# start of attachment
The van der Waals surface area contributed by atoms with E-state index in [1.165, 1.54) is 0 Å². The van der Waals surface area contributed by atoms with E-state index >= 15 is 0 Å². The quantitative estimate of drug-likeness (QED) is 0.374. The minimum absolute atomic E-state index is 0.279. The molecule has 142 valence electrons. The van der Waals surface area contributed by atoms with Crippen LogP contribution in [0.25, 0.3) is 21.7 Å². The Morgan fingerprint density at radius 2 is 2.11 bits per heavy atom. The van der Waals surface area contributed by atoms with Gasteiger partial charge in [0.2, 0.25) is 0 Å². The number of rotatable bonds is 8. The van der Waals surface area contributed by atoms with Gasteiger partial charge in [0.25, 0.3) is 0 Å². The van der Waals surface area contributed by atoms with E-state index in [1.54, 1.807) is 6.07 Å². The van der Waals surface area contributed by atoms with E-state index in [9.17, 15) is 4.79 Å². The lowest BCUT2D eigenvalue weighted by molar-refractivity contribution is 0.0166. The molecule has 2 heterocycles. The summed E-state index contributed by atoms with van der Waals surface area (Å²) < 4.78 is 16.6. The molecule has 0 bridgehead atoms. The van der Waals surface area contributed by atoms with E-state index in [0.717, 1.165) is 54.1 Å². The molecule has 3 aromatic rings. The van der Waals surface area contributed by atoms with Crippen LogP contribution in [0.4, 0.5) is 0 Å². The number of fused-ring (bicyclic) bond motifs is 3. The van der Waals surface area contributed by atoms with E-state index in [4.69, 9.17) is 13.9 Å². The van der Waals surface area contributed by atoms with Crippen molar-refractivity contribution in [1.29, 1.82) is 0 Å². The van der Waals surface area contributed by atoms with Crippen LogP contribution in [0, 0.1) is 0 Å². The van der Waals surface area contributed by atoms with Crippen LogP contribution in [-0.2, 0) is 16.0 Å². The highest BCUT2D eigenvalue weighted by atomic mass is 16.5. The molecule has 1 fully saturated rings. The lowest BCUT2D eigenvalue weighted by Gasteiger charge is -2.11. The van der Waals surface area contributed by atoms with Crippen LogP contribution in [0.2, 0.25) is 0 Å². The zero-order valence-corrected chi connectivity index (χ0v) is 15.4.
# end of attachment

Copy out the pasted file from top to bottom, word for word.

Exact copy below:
The van der Waals surface area contributed by atoms with E-state index in [1.165, 1.54) is 0 Å². The van der Waals surface area contributed by atoms with E-state index >= 15 is 0 Å². The quantitative estimate of drug-likeness (QED) is 0.374. The minimum absolute atomic E-state index is 0.279. The molecule has 142 valence electrons. The van der Waals surface area contributed by atoms with Crippen LogP contribution in [0.25, 0.3) is 21.7 Å². The Morgan fingerprint density at radius 2 is 2.11 bits per heavy atom. The van der Waals surface area contributed by atoms with Gasteiger partial charge in [0.2, 0.25) is 0 Å². The number of rotatable bonds is 8. The van der Waals surface area contributed by atoms with Gasteiger partial charge in [0.25, 0.3) is 0 Å². The van der Waals surface area contributed by atoms with E-state index in [1.54, 1.807) is 6.07 Å². The van der Waals surface area contributed by atoms with E-state index in [9.17, 15) is 4.79 Å². The lowest BCUT2D eigenvalue weighted by molar-refractivity contribution is 0.0166. The molecule has 2 heterocycles. The summed E-state index contributed by atoms with van der Waals surface area (Å²) < 4.78 is 16.6. The molecule has 0 bridgehead atoms. The van der Waals surface area contributed by atoms with E-state index in [0.717, 1.165) is 54.1 Å². The molecule has 3 aromatic rings. The van der Waals surface area contributed by atoms with Crippen LogP contribution in [0.4, 0.5) is 0 Å². The number of fused-ring (bicyclic) bond motifs is 3. The van der Waals surface area contributed by atoms with E-state index in [4.69, 9.17) is 13.9 Å². The van der Waals surface area contributed by atoms with Crippen molar-refractivity contribution in [1.29, 1.82) is 0 Å². The van der Waals surface area contributed by atoms with Crippen LogP contribution in [0, 0.1) is 0 Å². The van der Waals surface area contributed by atoms with Crippen LogP contribution in [-0.2, 0) is 16.0 Å². The highest BCUT2D eigenvalue weighted by atomic mass is 16.5. The molecule has 1 fully saturated rings. The lowest BCUT2D eigenvalue weighted by Gasteiger charge is -2.11. The van der Waals surface area contributed by atoms with Crippen LogP contribution in [0.2, 0.25) is 0 Å². The zero-order valence-corrected chi connectivity index (χ0v) is 15.4.